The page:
Afghanistan’s situation reflects the desperate need for the eradication of poverty in developing countries. The global system will never be able to establish a balance of less dependence and more cooperative work if developing countries continue to be burdened by the impossibly heavy load of poverty combined with the strain of their own need for development. Afghanistan hopes that this 2nd UN Decade for Eradication of Poverty will be the last.
Climate Change is a unique issue without extensive precedence in the United Nations. It affects, and will unequivocally affect, all countries – no matter their size or wealth. All should recognize the dire need for a successful Copenhagen Conference, and support the G77 and China’s UNFCCC as well as the Kyoto and Montreal Protocols, as these remain central to the framework for cooperative action to address climate change. Afghanistan assures all member states of its complete cooperation towards a solution for a secure future.
Afghanistan is facing a number of very difficult challenges, most of which center around its situation as a post-conflict country. Sustainable development is often sidelined in post-conflict situations because of the more immediate needs of these states. After all, large-scale sustainability projects require much time and resources, and so short-term projects often seem more feasible, especially during a period where financial issues are creating donor reluctance. However, both the short- and long-term are necessary. We cannot delay development indefinitely while waiting for security, or rely on superficial quick-fixes. The ingredients of the long-term solution will include sustainable development, job creation, and poverty reduction, along with the spread of science and technology. In places like Afghanistan, efforts towards sustainable development may be the only way to establish enduring security and to reduce dependence on foreign aid.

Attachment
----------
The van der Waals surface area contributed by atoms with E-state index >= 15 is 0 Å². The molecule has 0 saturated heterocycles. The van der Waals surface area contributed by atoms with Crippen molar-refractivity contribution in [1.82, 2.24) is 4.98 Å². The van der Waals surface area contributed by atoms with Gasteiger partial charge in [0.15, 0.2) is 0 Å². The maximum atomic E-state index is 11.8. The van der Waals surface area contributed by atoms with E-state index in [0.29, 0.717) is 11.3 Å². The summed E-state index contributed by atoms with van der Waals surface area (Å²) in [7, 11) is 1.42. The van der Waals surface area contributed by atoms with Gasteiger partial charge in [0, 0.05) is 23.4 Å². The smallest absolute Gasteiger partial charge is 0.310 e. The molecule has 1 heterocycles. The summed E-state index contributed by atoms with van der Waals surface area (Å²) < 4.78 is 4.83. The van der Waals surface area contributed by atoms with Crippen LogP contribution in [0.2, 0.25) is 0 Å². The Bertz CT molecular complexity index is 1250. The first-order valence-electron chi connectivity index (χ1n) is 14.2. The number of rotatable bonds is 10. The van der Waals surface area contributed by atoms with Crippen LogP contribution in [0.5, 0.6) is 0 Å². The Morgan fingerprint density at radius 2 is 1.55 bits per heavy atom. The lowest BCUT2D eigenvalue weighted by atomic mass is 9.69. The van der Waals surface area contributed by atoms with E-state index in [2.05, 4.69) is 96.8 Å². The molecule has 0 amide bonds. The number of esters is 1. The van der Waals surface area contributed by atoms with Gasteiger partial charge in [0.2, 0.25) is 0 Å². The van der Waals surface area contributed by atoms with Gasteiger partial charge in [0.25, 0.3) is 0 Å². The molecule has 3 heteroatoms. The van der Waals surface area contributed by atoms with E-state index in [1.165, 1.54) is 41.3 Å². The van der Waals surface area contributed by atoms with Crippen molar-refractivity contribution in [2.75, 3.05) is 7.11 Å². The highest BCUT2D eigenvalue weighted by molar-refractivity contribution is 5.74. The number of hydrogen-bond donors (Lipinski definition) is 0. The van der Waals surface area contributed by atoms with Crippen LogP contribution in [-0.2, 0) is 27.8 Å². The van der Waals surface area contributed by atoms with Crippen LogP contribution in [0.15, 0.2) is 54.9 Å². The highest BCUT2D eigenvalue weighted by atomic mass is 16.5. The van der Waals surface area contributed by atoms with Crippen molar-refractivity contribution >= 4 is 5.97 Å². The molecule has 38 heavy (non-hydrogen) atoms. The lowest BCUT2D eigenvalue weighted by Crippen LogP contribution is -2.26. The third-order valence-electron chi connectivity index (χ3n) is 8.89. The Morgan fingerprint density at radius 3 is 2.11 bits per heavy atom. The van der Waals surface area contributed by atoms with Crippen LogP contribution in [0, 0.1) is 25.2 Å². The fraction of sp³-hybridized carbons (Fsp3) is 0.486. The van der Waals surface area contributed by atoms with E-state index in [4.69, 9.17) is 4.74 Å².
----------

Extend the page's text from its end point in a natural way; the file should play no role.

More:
Regional cooperation represents another necessary element needed to construct a solution to the situation in Afghanistan and other post-conflict states. South-South as well as North-South Cooperation are essential for development. Afghanistan hopes that its stability and prosperity, and that of the region, will benefit from cooperation through the reinvigorated use of Afghanistan as a land bridge within the larger region; through the expansion of regional energy, trade, and transit markets; and through a coordinated effort to eliminate the narcotics trade. To this end, Afghanistan is an active member of ECO, SAARC, and are in the contact group of the Shanghai Cooperation Organization. It is only through this cooperation that international – and especially regional – sustainable growth, trade, transit, and development can be supported.
The work of the second committee this year will address essential global issues that bear not just on development, but on the environment, peace and stability. We are hopeful that he work of and cooperation within the Second Committee this year would be productive.
Thank you, Mr. Chairman.